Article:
an honest and obvious correlation. The plan consists of two
orthogonal grids, one, which responds to the grid of the
town of New Harmony, and one that is shifted five degrees
which takes its cue from the nearby river. While it seems
Meier has rationalized his form based on adjacencies, the
proportion and disposition of these two intertwining grids
closely resembles the Vitruvian Man.
Relating to the former, The Athenium demonstrates the
modern move of abstracting the human form. It is not
difficult to see how the geometric arrangement of shapes
could be directly viewed as a physical deconstruction of
the human form. What is less visible, but still present, is
the relative projected mental state or psyche of the
building. He describes it in terms of “a moment of
opportunities, allowing for a universalizing abstraction
and a psychology of sensation and movement, epitomized in
architecture that mirrored all the states of a regenerated
and healthy body, but also corresponded to a similarly
healthy
mind”
(ibid, 6).
This idea of a
healthy
mind
is
especially
fitting
in connection with
this building, as
it is a place for
orientation
and
learning.
The
auditorium
inside
the
Athenium
functions almost as
the brain of the
building as it is
the
first
stop
inside the building
where
a
visitor
becomes oriented. A
specially made 17minute film titled
“The
New
Harmony
Experience”
is
screened there for
every
tour.
This
film also functions
as
the
first
interface
between
the people of the
New
Harmony,
who
helped
make
the
film,
and
the
visitor.
If
this
auditorium is the
brain,
then
it
seems
Meier
has
also adopted Le Corbusier’s regard for the psyche, more
than just his concern with form and body.
The building also operates relative to Michael Feher’s
concerns for the modes of construction and moves on the
axis of history (Feher, 1989). Vertically, Meier has
strived to find a proximity to the divine. On the top end,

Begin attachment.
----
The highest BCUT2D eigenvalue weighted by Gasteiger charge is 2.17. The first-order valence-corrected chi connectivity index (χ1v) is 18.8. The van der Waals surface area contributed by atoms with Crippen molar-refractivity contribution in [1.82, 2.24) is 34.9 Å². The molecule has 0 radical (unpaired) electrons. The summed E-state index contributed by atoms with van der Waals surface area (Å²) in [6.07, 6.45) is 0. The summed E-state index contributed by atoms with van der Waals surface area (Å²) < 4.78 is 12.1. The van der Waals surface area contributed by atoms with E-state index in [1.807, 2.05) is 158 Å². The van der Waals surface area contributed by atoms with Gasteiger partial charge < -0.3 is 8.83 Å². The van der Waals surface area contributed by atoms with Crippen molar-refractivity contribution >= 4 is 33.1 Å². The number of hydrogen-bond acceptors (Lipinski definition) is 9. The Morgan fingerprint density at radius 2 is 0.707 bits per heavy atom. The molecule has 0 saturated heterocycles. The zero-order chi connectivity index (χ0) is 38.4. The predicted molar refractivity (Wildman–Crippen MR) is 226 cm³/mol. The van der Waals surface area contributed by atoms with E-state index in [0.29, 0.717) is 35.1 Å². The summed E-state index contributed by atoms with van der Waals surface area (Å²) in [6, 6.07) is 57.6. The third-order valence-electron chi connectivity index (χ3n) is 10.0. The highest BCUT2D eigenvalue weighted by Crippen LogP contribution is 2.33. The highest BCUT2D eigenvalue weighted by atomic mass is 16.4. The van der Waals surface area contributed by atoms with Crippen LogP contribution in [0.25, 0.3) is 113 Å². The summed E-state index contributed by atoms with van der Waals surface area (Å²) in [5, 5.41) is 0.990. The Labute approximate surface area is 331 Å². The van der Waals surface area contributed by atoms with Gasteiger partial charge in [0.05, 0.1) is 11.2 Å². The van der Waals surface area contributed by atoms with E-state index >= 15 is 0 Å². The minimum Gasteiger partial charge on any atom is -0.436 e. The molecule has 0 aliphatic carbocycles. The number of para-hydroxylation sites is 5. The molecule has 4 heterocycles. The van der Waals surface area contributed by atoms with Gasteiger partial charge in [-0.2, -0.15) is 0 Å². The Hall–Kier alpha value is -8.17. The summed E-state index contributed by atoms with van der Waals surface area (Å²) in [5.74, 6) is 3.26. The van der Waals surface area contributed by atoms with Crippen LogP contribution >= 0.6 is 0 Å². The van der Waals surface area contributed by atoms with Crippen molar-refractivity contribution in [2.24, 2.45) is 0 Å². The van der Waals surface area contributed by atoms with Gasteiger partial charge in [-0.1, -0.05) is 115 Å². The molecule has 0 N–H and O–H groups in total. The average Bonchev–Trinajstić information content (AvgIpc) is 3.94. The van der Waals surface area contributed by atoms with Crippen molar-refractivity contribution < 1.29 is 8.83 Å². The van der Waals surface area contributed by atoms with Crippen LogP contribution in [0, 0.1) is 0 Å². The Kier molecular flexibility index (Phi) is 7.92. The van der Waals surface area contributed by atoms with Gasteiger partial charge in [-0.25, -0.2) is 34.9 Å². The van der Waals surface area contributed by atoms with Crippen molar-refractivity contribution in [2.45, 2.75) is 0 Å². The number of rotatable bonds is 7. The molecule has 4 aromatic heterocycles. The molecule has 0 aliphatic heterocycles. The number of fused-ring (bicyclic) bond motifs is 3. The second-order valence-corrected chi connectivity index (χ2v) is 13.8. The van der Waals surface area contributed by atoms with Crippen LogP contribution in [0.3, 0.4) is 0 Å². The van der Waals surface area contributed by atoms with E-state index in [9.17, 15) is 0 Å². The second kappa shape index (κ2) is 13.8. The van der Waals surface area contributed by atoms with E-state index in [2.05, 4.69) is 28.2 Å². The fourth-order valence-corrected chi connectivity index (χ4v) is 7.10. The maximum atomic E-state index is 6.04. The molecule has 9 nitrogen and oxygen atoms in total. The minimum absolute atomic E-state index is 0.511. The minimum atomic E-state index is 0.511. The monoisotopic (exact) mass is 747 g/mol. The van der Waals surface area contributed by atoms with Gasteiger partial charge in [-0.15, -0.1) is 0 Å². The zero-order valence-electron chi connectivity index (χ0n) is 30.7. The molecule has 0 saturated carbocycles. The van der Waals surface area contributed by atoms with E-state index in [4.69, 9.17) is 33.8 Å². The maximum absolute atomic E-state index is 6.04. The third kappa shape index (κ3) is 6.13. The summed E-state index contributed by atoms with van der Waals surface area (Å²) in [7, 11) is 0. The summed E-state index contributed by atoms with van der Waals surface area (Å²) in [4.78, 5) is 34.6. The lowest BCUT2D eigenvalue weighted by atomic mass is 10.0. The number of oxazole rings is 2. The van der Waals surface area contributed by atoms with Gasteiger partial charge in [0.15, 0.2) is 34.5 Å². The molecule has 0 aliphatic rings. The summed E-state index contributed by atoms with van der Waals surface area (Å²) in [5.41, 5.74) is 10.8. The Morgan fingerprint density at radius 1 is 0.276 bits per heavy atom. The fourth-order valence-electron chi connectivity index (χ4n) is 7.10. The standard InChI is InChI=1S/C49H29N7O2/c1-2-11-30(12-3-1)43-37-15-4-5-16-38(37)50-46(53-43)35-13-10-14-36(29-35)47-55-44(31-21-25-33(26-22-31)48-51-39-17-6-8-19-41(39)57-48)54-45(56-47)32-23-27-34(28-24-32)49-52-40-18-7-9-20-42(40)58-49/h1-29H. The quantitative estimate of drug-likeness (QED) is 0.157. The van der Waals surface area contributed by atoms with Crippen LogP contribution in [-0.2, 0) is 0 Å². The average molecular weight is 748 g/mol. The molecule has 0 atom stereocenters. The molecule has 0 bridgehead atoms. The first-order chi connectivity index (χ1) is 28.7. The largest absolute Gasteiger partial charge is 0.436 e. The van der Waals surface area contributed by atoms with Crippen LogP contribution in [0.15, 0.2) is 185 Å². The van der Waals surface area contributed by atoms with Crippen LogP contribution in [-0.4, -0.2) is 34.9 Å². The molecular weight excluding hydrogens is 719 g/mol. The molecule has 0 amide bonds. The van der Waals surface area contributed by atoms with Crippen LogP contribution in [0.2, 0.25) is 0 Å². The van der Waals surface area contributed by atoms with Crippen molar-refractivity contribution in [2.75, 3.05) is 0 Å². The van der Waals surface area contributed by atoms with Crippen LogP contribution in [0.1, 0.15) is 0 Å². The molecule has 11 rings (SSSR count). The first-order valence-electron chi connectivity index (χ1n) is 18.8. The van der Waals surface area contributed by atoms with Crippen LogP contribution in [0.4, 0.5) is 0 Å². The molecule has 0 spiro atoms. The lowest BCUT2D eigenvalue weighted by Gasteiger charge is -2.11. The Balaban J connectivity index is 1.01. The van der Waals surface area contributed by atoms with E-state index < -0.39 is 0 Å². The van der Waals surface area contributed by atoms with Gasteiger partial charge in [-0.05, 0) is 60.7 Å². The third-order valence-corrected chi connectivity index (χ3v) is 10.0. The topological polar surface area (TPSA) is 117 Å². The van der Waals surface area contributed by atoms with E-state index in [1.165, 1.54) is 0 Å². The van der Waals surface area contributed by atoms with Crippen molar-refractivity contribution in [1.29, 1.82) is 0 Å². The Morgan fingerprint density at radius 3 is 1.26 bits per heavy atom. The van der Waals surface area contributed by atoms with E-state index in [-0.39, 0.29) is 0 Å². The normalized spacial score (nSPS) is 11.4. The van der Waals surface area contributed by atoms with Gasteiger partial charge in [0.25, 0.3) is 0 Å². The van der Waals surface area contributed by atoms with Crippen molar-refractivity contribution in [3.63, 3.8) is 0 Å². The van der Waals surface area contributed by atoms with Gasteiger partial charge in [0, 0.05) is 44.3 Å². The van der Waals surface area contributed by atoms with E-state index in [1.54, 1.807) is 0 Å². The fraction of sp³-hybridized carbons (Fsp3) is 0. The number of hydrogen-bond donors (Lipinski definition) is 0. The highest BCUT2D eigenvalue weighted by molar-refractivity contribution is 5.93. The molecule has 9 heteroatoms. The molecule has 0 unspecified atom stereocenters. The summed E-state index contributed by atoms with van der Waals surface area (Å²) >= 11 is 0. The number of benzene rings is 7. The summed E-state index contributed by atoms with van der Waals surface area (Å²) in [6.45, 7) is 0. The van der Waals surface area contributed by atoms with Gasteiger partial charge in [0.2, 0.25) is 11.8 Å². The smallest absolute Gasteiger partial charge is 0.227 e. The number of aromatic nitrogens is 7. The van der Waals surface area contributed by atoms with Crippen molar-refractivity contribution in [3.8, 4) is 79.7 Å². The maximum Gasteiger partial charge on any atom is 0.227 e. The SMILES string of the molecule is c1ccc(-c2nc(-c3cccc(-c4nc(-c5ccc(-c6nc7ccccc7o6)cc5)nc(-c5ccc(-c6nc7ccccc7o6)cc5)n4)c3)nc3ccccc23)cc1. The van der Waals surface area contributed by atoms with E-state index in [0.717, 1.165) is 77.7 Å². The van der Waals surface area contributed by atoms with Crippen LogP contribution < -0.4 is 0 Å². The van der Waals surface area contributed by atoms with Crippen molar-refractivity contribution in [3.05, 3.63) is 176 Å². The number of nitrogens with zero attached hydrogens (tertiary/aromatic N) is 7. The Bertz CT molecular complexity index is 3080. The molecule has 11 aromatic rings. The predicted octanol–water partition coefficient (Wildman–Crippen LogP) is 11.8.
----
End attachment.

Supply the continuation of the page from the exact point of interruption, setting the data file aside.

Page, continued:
the building is literally built on a podium of earth, as so
to protect it from the flooding river, and to give it a
sense of grandeur on the landscape. The vertical axis is
also exploited in terms of circulation with the climax of
the journey being the arrival at the roof terrace. Here
they can become completely oriented with the town as well
as enjoy an expansive 360-degree view of the natural
landscape. On the other hand, the building acts as a kind
of machine-interface. The specified circulation path and
program forces the user to engage in the building in a
particular way, and frames certain specific views (like the
river from the river shaped window). The Atheneum also
engages the transversal axis in the way that the
circulation continuously flows from the inside to the
outside of the building. Meier explicitly states that his
circulation is designed for the user to have, upon arrival
of the exhibition space on the third level “the visitor can
look back on the internal route he has traveled, through
staggered interior slots and windows framing the essential
spaces, as well as forward to what is to come” (Meier,
199). As the visitor exits the building, they are left
walking straight towards the town, where they will engage
in a now informed social interaction.
work cited
Colomina, Beatriz. “The Medical Body in Modern
Architecture” in Anybody, MIT PRESS, 1997. 232-235.
Feher M, ed. Fragments for a History of the Human Body 3. New York:
Zone Books, 1989
Meier, R. Richard Meier Architect. 1976, Oxford
University Press, New York. 196-203.
Merleau-Ponty, Maurice. "The Synthesis of One's Own
Body", in Phenomenology of Perception, 1962, 148-153.
The Athenuem/ Visitors Centre. 2009.
Indiana University Purdue University Indianapolis, University Library.
21 September 1998, JAF. Web
http://www.ulib.iupui.edu/kade/newharmony/atheneum.html.
http://liberalarts.iupui.edu/maxkade/newharmony/home.html
Accessed 11-01-10
Vidler, Anthony. “The Building in Pain: The Body in
Architecture” in AA Files 19, Architectural Association. 310